Political Leader of the main opposition National Democratic Congress (NDC), Senator Nazim Burke has underscored the critical role the Diaspora has to play in Grenada’s economic survival.
Sen. Burke who was at the time addressing members of the media in New York as part of the NDC Leadership North American Tour singled out the importance of the remittances that are received from the Grenadian Diaspora.
As a former Finance Minister, Sen. Burke disclosed that in 2012 Grenada received over $77M in remittances, and $41M in grants from the multilateral partners around the world while Foreign Direct Investment (FDI) amounted to $106M.
Sen. Burke said judging from the figures, the Diaspora has a critical role to play in investment and community projects.
The NDC Leader whose address surrounded a number of issues relating to the state of affairs in Grenada indicated to the media that the four-city tour that includes New York, Washington DC, Montreal and Toronto in Canada was undertaken to share with the Grenadian Diaspora.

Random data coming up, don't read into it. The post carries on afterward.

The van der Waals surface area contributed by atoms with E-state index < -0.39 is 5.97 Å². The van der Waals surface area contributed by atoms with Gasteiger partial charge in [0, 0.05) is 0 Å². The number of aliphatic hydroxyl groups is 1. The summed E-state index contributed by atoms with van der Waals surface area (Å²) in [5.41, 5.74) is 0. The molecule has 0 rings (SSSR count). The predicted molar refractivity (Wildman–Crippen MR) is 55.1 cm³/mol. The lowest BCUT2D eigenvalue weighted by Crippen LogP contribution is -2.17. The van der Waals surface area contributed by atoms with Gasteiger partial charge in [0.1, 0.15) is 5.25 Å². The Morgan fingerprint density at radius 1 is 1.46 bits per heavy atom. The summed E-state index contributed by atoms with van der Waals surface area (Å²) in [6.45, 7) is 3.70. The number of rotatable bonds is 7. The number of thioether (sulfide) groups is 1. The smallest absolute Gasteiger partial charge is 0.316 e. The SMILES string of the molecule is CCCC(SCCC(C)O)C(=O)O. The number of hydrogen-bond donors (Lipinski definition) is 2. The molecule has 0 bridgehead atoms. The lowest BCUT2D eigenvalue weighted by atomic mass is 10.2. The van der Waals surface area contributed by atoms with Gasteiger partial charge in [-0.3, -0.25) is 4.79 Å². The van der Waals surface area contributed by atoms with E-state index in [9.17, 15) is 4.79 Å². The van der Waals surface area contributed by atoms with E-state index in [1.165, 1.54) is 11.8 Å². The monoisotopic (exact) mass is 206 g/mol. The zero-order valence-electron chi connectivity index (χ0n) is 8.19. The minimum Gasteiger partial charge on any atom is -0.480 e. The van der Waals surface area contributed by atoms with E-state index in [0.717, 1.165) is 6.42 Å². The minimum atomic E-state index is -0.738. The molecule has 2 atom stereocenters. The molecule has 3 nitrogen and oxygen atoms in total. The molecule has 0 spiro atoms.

He said while as an opposition, NDC has the responsibility to identify and criticise the wrong that is taking place in Grenada, the party also has the responsibility to present the country with an alternative by informing the people of its vision for Grenada.
“We see our role as constructing, not destroying,” he told reporters.
The NDC Boss said while there is no official opposition in the House of Representatives, the fact is that forty-one percent of the people who exercised their franchise at the last General Elections voted for Congress.
The New National Party (NNP) of Prime Minister Dr. Keith Mitchell – for the second time in its history – won all fifteen seats in the poll.
Burke indicated that his party’s style of governance does not embrace polarisation.
He said one of the sharpest criticisms levelled against the Tillman Thomas-led Administration during its 2008-13 tenure in office is that it did not “look sufficiently after its own.”
He stressed that NDC treats everyone equally, and the party has taken the stance that all Grenadians have to live.